This past week I was blessed to preach at NVC on the subject of Peace, coming from Colossians 3. He are a few notes from the sermon that I’d like to share. You can check out the full sermon audio/ video at newvintagesd.org.
Godly peace is more than a moment or a destination. It is an active process, or discipline, that requires exercise to grow.
Peace is more than the absence of conflict. In fact, it’s during the most chaotic times that peace, especially Godly peace, tends to stand out the most.
The problem with narrowing peace down to a few moments of calm is that these moments tend to be few and far between, and they very rarely last as long as we’d like. Chasing after a narrow view of peace can be a frustrating and miserable journey.
True peace is a fruit of the spirit. It is a way of life that comes from allowing Christ to fill your heart, and a constant focus on things from above.
It doesn’t take much to look around see how much our culture celebrates “life at war”. Many of our most popular tv shows thrive by cramming a group of twentysomethings into a house filled with everything but inhibition and letting the cameras catch all the ensuing drama. Even our political discourse often devolves into talking heads trying to ‘win’ an argument by yelling over each other. I’m reminded of something my dad told me once, “If you get into an argument you’ve already lost.”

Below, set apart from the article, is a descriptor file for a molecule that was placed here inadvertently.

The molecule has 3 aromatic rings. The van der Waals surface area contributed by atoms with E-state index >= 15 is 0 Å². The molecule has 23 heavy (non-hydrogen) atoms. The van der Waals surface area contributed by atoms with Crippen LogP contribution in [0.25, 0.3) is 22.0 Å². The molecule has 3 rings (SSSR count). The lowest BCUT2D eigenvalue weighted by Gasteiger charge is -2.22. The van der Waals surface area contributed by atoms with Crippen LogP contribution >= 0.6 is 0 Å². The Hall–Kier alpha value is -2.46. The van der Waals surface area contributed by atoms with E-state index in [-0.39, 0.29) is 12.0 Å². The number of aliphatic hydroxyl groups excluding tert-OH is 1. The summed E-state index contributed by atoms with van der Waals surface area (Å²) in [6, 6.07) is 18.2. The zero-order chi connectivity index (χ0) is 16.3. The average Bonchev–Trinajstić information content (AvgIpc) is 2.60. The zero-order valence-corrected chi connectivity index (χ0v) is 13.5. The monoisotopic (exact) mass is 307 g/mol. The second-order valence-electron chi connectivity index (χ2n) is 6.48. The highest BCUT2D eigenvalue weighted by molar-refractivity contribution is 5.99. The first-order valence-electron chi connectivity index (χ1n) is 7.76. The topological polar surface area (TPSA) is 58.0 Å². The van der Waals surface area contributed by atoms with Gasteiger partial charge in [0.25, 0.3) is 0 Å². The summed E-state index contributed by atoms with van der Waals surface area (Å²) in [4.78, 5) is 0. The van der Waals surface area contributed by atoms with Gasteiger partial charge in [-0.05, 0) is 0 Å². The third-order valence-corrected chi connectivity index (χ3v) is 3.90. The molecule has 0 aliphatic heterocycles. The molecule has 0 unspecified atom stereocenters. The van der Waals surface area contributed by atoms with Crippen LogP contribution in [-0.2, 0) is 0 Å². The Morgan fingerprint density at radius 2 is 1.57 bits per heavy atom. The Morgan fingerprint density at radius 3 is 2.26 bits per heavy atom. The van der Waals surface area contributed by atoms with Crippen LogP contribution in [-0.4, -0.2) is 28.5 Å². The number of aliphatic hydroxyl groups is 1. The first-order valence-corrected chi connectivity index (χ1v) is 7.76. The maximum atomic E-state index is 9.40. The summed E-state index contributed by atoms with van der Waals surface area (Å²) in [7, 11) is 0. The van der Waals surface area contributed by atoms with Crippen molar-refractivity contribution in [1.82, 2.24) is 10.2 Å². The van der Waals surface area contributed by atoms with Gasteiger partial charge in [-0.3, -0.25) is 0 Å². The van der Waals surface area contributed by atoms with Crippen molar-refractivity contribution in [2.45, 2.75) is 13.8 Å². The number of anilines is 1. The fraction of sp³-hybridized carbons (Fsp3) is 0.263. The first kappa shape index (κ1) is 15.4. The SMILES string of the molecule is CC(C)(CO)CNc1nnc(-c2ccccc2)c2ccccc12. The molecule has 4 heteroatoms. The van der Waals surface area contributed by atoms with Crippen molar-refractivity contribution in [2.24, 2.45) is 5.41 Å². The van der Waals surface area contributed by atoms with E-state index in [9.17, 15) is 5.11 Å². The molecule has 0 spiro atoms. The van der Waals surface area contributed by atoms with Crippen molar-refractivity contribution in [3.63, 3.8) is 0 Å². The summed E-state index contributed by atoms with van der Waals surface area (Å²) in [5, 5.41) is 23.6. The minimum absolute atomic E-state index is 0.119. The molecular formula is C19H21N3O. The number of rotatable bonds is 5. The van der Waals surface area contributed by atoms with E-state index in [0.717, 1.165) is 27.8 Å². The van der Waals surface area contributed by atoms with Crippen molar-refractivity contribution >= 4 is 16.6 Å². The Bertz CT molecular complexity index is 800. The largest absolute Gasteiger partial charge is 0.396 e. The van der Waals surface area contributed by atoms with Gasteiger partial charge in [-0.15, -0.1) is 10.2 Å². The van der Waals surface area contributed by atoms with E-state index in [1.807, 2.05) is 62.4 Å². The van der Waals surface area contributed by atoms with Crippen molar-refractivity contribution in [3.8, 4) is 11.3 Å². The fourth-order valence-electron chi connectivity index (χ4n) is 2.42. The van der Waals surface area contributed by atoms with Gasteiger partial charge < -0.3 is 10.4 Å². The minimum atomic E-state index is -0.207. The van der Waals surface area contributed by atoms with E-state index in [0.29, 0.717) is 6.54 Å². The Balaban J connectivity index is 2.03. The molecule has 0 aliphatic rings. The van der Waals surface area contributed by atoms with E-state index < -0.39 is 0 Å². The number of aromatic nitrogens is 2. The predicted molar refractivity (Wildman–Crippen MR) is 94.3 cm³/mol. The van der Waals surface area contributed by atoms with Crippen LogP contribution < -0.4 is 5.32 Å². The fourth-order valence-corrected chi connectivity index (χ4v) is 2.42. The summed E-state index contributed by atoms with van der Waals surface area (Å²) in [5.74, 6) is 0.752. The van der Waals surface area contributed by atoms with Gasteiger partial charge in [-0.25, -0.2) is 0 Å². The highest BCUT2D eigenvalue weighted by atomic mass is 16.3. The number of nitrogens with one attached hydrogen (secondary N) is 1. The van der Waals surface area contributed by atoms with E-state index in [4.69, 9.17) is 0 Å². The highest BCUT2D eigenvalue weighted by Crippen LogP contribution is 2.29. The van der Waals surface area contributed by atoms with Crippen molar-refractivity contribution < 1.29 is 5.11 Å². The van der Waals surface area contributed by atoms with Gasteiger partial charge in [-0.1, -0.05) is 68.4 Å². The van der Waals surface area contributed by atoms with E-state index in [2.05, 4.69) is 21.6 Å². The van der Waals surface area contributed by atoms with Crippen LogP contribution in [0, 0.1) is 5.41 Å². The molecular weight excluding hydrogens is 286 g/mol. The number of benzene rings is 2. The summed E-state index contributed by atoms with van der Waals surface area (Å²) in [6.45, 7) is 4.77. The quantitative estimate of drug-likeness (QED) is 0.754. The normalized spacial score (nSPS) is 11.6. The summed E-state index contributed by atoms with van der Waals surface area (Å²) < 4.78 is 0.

In Colossians Paul writes that we are to put down our weapons of rage, anger, malice, lying and filthy language. These are a part of a life of war filled with immorality, lust and other evil desires. As Christians, we look at these weapons in the rear view mirror, a shadow of a former life.
We have a new fight. It is a fight for peace. And we arm ourselves with compassion, kindness, humility, gentleness and patience. We don’t fight for peace according to the world’s rules anymore. Instead, we model ourselves after a man who taught us to turn the other cheek, to forgive as we have been forgiven. A man who mended the ear of his attacker, and won an eternal victory for us all by dying on a cross.
Practicing peace is a spiritual discipline, a constant process of growth that is driven by the Holy Spirit. It brings about new perspective of our world, and a maturity in our relationship with God. I think the more we practice peace the easier it is for us to understand that our victories have already been won. And with that, I leave you with the words of Paul:
Let the peace of Christ rule in your hearts, since as members of one body you were called to peace. And be thankful. Let the message of Christ dwell among you richly as you teach and admonish one another with all wisdom through psalms, hymns, and songs from the Spirit, singing to God with gratitude in your hearts. And whatever you do, whether in word or deed, do it all in the name of the Lord Jesus, giving thanks to God the Father through him. (Colossians 3:15-17)
One love, one heart.